On 23 April, I received a desperate sounding email from someone, we will call Ram, about issues with a large private bank. According to Ram, he had written to everybody and I was his ‘last hope’! What followed was a rambling email making a series of allegations, alluding to every recent banking fraud interspersed with vague references to his own problem. At the bottom of multiple trailing emails, was what is ostensibly his first complaint to the bank. The paragraphs alternated between red and sky blue fonts sometimes marked in bold. But the content remained garbled with no material facts listed. Honestly, after 30 odd years of helping people resolve grievances, I no longer have the patience to trawl through an email dump. In my days as a cub reporter, it used to be a physical dump of hand written photocopies of letters that one waded through because the person dumping it often claimed it was a scam bigger than Harshad Mehta’s — not any more.
I wrote to Ram asking him to email the bare facts of his case preferably in bulleted points in a chronological sequence. Within minutes I received an irritated response instructing me to find his original complaint at the bottom. When I mentioned that this will not help resolve the issue, it led to a rash of emails accusing me of being unhelpful etc. I simply deleted the emails because I didn’t even want that sitting in my mailbox. The point is, every one of the 20 odd people copied in his email (mainly bank, RBI and government officers) had probably done exactly what I did and hence, the issue remains unresolved.
In over eight years of running Moneylife Foundation, a not-for-profit organisation, where we try and impart financial literacy and help with solving grievances, our biggest learning is this: most people simply do not know how to file complaints and send it to the right forum for resolution. Every activist, who has an experience in helping people, has exactly the same experience. Shailesh Gandhi, Right to Information (RTI) evangalist says this about filing RTI; banker Abhay Datar and engineer Ajit Shenoy, who help people with banking, insurance and consumer complaints, have the same experience as does Sulaiman Bhimani, who is doing excellent work helping file complaints under the Real Estate Regulation Act.
Each one of us faces issues with products and services or attempts to defraud. How does one deal with this? First, stay out of trouble. Don’t fall for strange calls and emails. Checkout offers that are too good to be true or threats to shut your account by writing/calling the official helplines of the bank. Secondly, put everything down in an email immediately; this means, you do not fall for empty assurances from your relationship managers either. Send a follow up email, to document the promises you have been made verbally and copy the email to the bank nodal officer. When it comes to banks, the Reserve Bank of India (RBI) has laid down a very clear procedure. A bank depositor has to take up the issue at the branch level or the nodal officer. One can approach the Banking Ombudsman (which provides a fast and inexpensive grievance redress process) only if the bank fails to respond or refuses to resolve the issue. Unfortunately, most people do not read the Banking Ombudsman (BO) regulations and their complaints are rejected as non-maintainable. Not knowing the rules and procedures or bothering to find out is the second biggest reason why complaints are not redressed.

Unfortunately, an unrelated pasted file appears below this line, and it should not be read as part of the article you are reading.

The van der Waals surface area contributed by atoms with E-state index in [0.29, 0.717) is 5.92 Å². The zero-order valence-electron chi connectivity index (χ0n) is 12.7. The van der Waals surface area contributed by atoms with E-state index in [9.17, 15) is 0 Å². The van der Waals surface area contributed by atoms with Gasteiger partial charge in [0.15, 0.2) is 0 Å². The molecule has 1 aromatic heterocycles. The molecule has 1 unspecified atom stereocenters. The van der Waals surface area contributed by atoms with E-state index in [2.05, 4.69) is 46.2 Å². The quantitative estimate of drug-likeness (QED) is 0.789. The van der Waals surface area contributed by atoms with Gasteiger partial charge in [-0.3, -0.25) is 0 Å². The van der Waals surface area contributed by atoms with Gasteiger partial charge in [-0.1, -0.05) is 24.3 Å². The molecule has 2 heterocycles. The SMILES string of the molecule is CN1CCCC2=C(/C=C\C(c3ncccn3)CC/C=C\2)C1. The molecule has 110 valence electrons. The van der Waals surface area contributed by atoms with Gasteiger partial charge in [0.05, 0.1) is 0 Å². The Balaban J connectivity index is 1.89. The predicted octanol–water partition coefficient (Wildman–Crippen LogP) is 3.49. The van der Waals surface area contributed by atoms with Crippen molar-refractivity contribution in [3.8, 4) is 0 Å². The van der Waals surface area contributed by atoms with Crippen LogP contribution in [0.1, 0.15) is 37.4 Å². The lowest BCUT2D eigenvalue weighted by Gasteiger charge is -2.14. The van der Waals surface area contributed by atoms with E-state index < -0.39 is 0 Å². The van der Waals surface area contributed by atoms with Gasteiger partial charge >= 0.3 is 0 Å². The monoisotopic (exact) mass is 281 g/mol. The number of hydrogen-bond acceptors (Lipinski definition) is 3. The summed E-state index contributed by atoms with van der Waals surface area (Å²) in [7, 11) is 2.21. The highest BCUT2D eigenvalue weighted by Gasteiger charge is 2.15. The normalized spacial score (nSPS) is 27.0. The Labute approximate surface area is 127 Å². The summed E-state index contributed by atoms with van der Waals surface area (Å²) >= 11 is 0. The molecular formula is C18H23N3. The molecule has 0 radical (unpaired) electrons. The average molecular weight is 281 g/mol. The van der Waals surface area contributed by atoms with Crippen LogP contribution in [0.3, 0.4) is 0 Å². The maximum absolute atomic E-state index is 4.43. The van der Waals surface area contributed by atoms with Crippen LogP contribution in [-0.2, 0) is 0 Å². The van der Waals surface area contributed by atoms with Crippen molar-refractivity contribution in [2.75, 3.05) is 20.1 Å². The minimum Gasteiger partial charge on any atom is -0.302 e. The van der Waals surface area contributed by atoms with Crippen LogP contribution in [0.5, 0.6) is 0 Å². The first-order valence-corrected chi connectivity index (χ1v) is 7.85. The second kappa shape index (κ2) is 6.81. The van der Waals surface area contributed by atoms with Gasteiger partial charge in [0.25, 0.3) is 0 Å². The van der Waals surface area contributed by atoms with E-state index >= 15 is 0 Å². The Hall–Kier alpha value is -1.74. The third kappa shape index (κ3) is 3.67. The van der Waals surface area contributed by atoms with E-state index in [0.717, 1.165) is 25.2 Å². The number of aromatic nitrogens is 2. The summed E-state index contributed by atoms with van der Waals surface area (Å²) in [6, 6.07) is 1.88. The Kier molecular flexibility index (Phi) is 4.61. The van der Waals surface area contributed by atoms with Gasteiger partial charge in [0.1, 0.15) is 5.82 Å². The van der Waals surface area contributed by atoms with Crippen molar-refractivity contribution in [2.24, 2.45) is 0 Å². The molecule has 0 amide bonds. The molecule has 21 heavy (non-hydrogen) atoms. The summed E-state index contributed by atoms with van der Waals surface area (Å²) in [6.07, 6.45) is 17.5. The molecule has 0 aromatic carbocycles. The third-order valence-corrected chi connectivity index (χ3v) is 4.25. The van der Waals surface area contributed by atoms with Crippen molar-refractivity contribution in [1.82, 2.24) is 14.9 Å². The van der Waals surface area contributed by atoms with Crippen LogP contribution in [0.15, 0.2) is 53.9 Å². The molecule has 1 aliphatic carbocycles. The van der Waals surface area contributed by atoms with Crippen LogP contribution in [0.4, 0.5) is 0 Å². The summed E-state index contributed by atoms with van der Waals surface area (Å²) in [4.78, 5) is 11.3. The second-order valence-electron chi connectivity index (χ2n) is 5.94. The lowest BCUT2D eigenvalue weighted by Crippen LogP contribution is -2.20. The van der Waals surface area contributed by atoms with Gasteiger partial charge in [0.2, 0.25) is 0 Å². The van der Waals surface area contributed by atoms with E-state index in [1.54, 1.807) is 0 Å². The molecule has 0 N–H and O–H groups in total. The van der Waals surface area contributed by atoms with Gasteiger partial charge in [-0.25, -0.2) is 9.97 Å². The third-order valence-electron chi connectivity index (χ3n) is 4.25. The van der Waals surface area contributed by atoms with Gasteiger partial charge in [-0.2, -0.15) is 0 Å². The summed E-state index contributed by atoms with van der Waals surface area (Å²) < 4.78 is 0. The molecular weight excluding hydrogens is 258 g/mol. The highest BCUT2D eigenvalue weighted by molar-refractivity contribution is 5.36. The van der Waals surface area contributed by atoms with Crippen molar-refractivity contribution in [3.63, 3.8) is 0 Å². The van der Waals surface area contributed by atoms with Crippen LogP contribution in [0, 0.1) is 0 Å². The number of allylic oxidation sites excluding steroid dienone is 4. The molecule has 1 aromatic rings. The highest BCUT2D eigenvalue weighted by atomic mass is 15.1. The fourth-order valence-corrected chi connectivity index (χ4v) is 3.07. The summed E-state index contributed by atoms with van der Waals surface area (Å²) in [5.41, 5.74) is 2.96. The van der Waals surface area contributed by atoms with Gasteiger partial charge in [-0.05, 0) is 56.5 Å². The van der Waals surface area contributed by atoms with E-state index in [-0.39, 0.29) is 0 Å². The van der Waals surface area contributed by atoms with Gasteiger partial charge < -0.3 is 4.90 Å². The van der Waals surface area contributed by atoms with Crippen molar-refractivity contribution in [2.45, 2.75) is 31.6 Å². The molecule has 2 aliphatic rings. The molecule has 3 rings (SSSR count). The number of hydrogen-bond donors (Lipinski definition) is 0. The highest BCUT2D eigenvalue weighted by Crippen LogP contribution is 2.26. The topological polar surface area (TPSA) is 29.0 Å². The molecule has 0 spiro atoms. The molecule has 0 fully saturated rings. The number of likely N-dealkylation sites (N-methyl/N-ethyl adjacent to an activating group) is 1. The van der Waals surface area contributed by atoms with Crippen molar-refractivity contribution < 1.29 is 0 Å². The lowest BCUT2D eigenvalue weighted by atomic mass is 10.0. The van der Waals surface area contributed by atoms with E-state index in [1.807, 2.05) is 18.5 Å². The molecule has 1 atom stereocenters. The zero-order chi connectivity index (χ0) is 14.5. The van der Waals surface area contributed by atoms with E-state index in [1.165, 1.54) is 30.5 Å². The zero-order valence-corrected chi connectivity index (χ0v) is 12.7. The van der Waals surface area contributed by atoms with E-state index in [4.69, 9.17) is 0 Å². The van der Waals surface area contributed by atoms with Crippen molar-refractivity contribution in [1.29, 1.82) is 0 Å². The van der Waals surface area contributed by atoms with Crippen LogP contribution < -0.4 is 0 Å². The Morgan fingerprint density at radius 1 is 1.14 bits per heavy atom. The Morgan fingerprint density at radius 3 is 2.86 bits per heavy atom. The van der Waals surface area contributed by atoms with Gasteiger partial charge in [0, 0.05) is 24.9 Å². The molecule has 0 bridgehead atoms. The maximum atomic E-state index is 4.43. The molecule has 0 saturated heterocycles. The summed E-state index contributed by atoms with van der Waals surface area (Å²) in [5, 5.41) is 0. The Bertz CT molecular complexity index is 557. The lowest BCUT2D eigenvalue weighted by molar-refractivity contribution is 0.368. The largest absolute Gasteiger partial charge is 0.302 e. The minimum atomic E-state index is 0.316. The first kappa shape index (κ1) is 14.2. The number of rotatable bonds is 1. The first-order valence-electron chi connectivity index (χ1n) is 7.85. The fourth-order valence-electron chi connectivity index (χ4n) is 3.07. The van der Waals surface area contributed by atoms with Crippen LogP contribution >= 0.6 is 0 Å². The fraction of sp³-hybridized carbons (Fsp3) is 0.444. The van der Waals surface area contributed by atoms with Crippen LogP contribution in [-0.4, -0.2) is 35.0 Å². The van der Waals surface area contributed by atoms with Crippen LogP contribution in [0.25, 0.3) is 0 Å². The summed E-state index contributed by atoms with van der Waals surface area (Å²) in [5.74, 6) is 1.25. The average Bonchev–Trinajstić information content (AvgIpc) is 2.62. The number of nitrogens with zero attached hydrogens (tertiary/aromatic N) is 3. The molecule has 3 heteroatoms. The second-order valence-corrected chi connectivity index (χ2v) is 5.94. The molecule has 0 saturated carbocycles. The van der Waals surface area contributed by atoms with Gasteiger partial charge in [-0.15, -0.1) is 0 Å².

A few weeks ago, a well known author posted a tweet-thread about the travails faced by her 80-year old mother, a retired State Bank of India (SBI) employee, to get her life certificate. A callous officer had forgotten to forward the life certificate, after having made her travel across Mumbai on multiple occassions to complete formalities. Consequently, her pension was stopped for few months until the issue was resolved. I was startled to see a tweet from the CEO of a well-known mutual fund, whose family comprises of many retired State Bankers say his mother had a similar experience. If this can happen to senior citizens who are bankers themselves, we can only imagine how other pensioners are treated.
I raised this issue with Mr D G Kale, former Chief General Manager of the RBI, who has the longest stint at the Customer Services department and has probably helped draft most of the rules that apply to us today. His immediate response to the two cases was to point to an RBI circular which said that pensioners can submit their life certificate to their nearest bank branch and this rule was specifically incorporated to prevent harassment of pensioners. What happens when banks refuse to accept the certificate? Simple, he says, follow the process and take it up with the Banking Ombudsman. In my view, this will work best if there are severe consequences for the bank official caught harassing customers.
Until that happens, we, as consumers need to focus on filing complaints, quickly, correctly, to the right redress authority and spend a little time on very basic financial literacy.
Sucheta Dalal is the managing editor of Moneylife Magazine and a Founder Trustee of Moneylife Foundation. She was awarded a Padma Shri in 2006 for investigative journalism.